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PROPERTY FROM AN IMPORTANT AMERICAN COLLECTION

William MacLeod
VIEW OF THE CITY OF WASHINGTON FROM THE ANACOSTIA SHORE
Estimate
150,000250,000
LOT SOLD. 312,500 USD
JUMP TO LOT
54

PROPERTY FROM AN IMPORTANT AMERICAN COLLECTION

William MacLeod
VIEW OF THE CITY OF WASHINGTON FROM THE ANACOSTIA SHORE
Estimate
150,000250,000
LOT SOLD. 312,500 USD
JUMP TO LOT

Details & Cataloguing

American Art

|
New York

William MacLeod
1811 - 1892
VIEW OF THE CITY OF WASHINGTON FROM THE ANACOSTIA SHORE
signed Wm MacLeod and dated 1856 (lower right)
oil on canvas
37 by 53 inches
(94 by 134.6 cm)
Read Condition Report Read Condition Report

Provenance

Brune Family Estate, Baltimore, Maryland
Private collection, Baltimore, Maryland, 1984
Hirschl & Adler Galleries, New York, 1990
Acquired by the present owner from the above, 1993

Exhibited

Baltimore,  Maryland, Baltimore Museum of Art, Maryland Collects: American Paintings from 1750 to 1900, 1988
New York, Hirschl & Adler Galleries, Neo-Classicism in America: Inspiration and Innovation, 1810-1840, 1991, no. 91, p. 120, illustrated

Literature

Andrew J. Cosentino and  Henry H. Glassie, The Capital Image: Painters in Washington, 1800-1915, Washington, D.C., 1983, p. 105

Catalogue Note

William MacLeod was born in Alexandria, Virginia in 1811. He studied art in New York City, first exhibiting at the American Art Union, and traveled along the Eastern Seaboard learning to paint landscapes in accordance with the Hudson River School tradition. By 1856 MacLeod had moved to Washington, D.C. and served as the first Curator of Painting at the Corcoran Gallery of Art from 1873-1889. He was influential in shaping the institution’s vision and establishing the importance of the role of museum curator in the United States. In his application for the position, MacLeod emphasized his intimate connection with the city of Washington, which underwent a number of significant changes during his lifetime. He witnessed the burning of Washington by the British in 1814 and its growth into the nation’s capital based on the architectural plan of French-American military engineer Pierre Charles L’Enfant.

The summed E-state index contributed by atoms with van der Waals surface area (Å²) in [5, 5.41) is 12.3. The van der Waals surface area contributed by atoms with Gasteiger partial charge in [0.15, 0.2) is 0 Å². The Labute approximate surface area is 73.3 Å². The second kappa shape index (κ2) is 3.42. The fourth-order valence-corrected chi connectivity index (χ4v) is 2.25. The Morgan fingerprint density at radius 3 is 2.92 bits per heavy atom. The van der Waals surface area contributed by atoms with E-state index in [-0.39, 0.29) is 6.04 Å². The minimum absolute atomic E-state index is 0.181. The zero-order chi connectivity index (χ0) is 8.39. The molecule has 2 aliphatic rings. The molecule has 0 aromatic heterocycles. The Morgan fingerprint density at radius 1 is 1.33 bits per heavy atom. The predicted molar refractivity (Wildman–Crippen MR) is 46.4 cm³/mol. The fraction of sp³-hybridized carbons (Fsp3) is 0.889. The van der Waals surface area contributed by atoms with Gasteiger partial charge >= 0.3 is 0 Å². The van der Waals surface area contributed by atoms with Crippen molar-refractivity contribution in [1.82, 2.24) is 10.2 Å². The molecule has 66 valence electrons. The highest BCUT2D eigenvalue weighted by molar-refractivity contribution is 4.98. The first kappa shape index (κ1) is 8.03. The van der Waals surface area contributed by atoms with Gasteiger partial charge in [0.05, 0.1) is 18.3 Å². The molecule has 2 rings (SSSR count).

Painted in 1856, the present work depicts the city of Washington as seen from across the Anacostia River. Visible in the distance are several monuments that would have been present at this time and a result of the ‘L’Enfant Plan’. From left to right MacLeod depicts the half-completed Washington Monument, the Department of the Treasury, the Norman style “Castle” of the Smithsonian Institution that was completed one year earlier, the original flat dome of the Capitol, which was replaced with the present dome in 1863, and the Navy Yard. The figure sketching in the foreground is believed to be a self-portrait of the artist.

The artist painted another version of View of the City of Washington from the Anacostia Shore in 1856, which is in the collection of The White House, Washington, D.C. It varies slightly from the present work in the placement of the cows and the inclusion of an umbrella next to the figure sketching in the foreground. MacLeod painted a smaller version of this view twelve years earlier, which is in the collection of The Diplomatic Reception Rooms, Washington, D.C., and depicts the Capitol as it appeared after the building’s completion in 1827.

American Art

|
New York